In an online profile of "Our Farmers," New York City milk bottler Elmhurst Dairy tells the story of how David Wood bought his first two calves as a part-time hobby in 1970 and grew his Saratoga County farm to more than a thousand Holsteins, whose milk is trucked every day to its plant in Queens.
At least, it used to be.
Elmhurst abruptly cut ties with Wood's seven-farmer Mohawk Valley Cooperative and another small co-op in central New York in March, giving them 30 days to find new buyers for their milk. It couldn't have happened at a worse time, with a nationwide glut of milk and plummeting prices.
"A lot of people are scrambling to get all their milk sold," said Wood, who for 13 years sent milk to Elmhurst from Eildon Tweed Farm, which was founded by his wife's Scottish ancestors in 1794 in the Saratoga County town of West Charlton. "It's a very difficult market right now. It took a lot of work to find a market, but we now have short-term contracts with three buyers and have been selling all our milk for the past week."
This is shaping up as a challenging year for all U.S. dairy farmers, who enjoyed record high milk prices and low feed prices last year. An increase in milk production combined with sharply lower exports and declining sales of fresh milk have combined to depress milk prices paid to farmers from a 2014 high of about $28 per hundred pounds — about 9 gallons — to below $18 this spring.
Wood said he's currently selling milk for less than it costs him to produce it — around $20 per hundred pounds.
"This issue is affecting both large and small co-ops," said Joe Morrissey, a spokesman for the state Department of Agriculture and Markets. But small groups are finding fewer outlets for their milk than they had in the past.
Wood's small cooperative is something more typical in the Northeast than elsewhere, said Andrew Novakovic, a professor of agricultural economics at Cornell University and a part-time U.S. Department of Agriculture economist. Most milk is marketed through large national or regional cooperatives, but in the Northeast, small groups of farmers have been able to negotiate premium prices by guaranteeing a processor one to three 75,000-gallon tankers a day of high-quality milk.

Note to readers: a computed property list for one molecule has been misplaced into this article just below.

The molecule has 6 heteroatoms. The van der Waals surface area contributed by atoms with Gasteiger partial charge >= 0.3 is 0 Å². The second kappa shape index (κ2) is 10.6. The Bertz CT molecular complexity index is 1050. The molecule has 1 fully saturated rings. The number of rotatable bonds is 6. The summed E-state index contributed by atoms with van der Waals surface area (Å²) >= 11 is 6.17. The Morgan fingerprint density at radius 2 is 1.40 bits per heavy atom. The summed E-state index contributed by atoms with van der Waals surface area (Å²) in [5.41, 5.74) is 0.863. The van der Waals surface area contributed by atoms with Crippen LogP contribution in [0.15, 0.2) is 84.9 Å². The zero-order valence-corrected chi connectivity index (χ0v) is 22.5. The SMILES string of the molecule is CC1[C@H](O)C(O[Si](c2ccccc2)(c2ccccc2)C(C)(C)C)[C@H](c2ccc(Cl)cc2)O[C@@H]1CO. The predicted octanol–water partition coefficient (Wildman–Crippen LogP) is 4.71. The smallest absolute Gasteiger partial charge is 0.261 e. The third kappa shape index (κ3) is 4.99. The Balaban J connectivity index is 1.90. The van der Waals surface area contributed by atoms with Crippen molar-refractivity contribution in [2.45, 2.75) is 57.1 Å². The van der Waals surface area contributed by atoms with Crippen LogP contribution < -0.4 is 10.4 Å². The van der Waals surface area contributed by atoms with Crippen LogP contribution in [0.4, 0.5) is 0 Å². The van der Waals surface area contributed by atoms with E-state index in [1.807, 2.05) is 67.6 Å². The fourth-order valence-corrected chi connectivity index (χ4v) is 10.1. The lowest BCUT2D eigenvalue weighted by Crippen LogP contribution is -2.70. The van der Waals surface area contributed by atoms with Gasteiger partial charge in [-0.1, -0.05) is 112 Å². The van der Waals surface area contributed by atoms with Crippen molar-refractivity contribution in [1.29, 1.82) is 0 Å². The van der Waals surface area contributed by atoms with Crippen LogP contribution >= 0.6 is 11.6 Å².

"That has started to change as milk volume has gone up and people aren't drinking as much milk as they used to, especially in the Northeast," Novakovic said. "Elmhurst and some other processors can't afford to take excess milk. They've found an alternative supplier that would sell them just what they need, so they no longer need a dedicated supply from these small cooperatives."
Elmhurst didn't return a call seeking comment.
Farmers in small co-ops could join a large group so they don't have to scramble for buyers. But some of those groups, like Upstate Niagara in western New York and Agri-Mark, which operates dairy plants in Vermont, Massachusetts and New York, aren't taking new members because they have all the milk they can handle.
"For a lot of small bargaining units, it's a big leap to go from 10 guys to a 15,000-member organization," Novakovic said.
Karl Rauscher's 75-cow dairy in West Leyden is part of the 13-member Oneida-Lewis Milk Producers Cooperative in central New York, which also lost its contract with Elmhurst in mid-April. The group has been selling milk to processors on the spot market while searching for another long-term contract. Rauscher said an affiliation with a national cooperative would lift the burden of scrambling for contracts, but many farmers prefer the independence of a small group that puts the farmer's interest first.
"We'd like to keep our small group together and market it ourselves," Rauscher said. "It's going to be real tough. There's never been anything like this in the past."
Dairy Farmers of America, which merged with Syracuse-based Dairylea last year, asked some of its Northeast members to dump their milk during the winter holidays when processors were shut down, and last fall started charging its members 50 cents per hundred pounds to account for additional transportation costs and low prices.
Expansion in the Greek yogurt business in New York has been a boon to the dairy industry, but has also added to the milk surplus because many farmers expanded their herds and produced more milk than the yogurt plants needed, Wood said.
New York, the nation's No. 3 milk producer behind California and Wisconsin, produced 13.7 billion pounds of milk in 2014, an increase of 2 percent over 2013, Morrissey said. From 2009 to 2013, the amount of New York milk used to make yogurt increased from 366 million pounds to 1.8 billion pounds, he said.
Wood sees reasons to be optimistic. Spring planting is going well and feed prices are reasonable. "Hopefully, production will drop back. It's moving in the right direction," Wood said. "The prediction is for a higher milk price in the fall."